Performance & drive
What it’s like to drive, and how quiet it is
Engine, 0-60mph and gearbox
The Volkswagen Tiguan Allspace’s 2.0TDI diesel engine is available with two-wheel drive or 4Motion all-wheel drive, depending on which of the two power outputs you go for. The 148bhp version (badged 2.0 TDI 150) is probably all you need, offering plenty of shove low down in the rev range and a good mix of performance and fuel economy. The more powerful 2.0 TDI 200 is even more responsive, getting from 0-62mph in 7.8sec, but the price will certainly raise an eyebrow.
If diesel isn’t your thing, the Tiguan Allspace has a choice of petrol engines, offering 148bhp, 187bhp or 241bhp. The entry-level 148bhp 1.5 TSI 150 needs revving fairly hard if you want to get the most out of it but has sufficient power to get you up to speed. As you’d expect, the 187bhp 2.0 TSI 190 gets up to speed even faster, while the top-of-the-range 2.0 TSI 245 – which is only available with the R-Line trim – has 241bhp to propel it from 0-62mph in just 6.2sec.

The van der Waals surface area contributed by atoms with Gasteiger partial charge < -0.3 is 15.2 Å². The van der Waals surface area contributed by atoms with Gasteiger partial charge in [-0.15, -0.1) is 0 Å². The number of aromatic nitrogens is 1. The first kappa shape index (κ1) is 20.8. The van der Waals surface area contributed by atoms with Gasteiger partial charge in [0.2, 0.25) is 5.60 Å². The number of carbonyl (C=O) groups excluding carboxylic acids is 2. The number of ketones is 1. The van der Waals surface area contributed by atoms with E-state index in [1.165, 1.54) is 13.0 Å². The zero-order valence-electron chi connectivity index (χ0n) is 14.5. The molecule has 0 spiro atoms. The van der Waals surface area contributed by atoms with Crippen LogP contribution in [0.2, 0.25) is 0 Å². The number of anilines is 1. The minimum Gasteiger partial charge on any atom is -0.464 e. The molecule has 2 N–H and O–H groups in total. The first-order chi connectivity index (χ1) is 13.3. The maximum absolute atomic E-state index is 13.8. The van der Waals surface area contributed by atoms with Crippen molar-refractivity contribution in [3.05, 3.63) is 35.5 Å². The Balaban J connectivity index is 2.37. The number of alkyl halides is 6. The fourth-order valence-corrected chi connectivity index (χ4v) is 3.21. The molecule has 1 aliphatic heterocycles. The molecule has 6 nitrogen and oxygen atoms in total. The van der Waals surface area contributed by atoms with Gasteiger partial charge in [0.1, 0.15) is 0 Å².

Suspension and ride comfort
By family SUV standards, the Tiguan Allspace rides very well. It smooths over bigger imperfections such as speed bumps better than the Skoda Kodiaq, yet the suspension is still firm enough to stop the body bouncing up and down too much along undulating roads.
Patched-up roads and broken Tarmac can unsettle the car a little – especially if you choose a version with big alloy wheels – but, compared with its key rivals, the Tiguan Allspace is comfortable. If you want something even more comfortable, you’ll want to look at either the Range Rover Evoque or Volvo XC40, although you won’t get seven seats with those.
We wouldn't bother with the optional adaptive suspension that Volkswagen offers. It doesn't improve the ride that much and there are more worthwhile extras to spend your money on.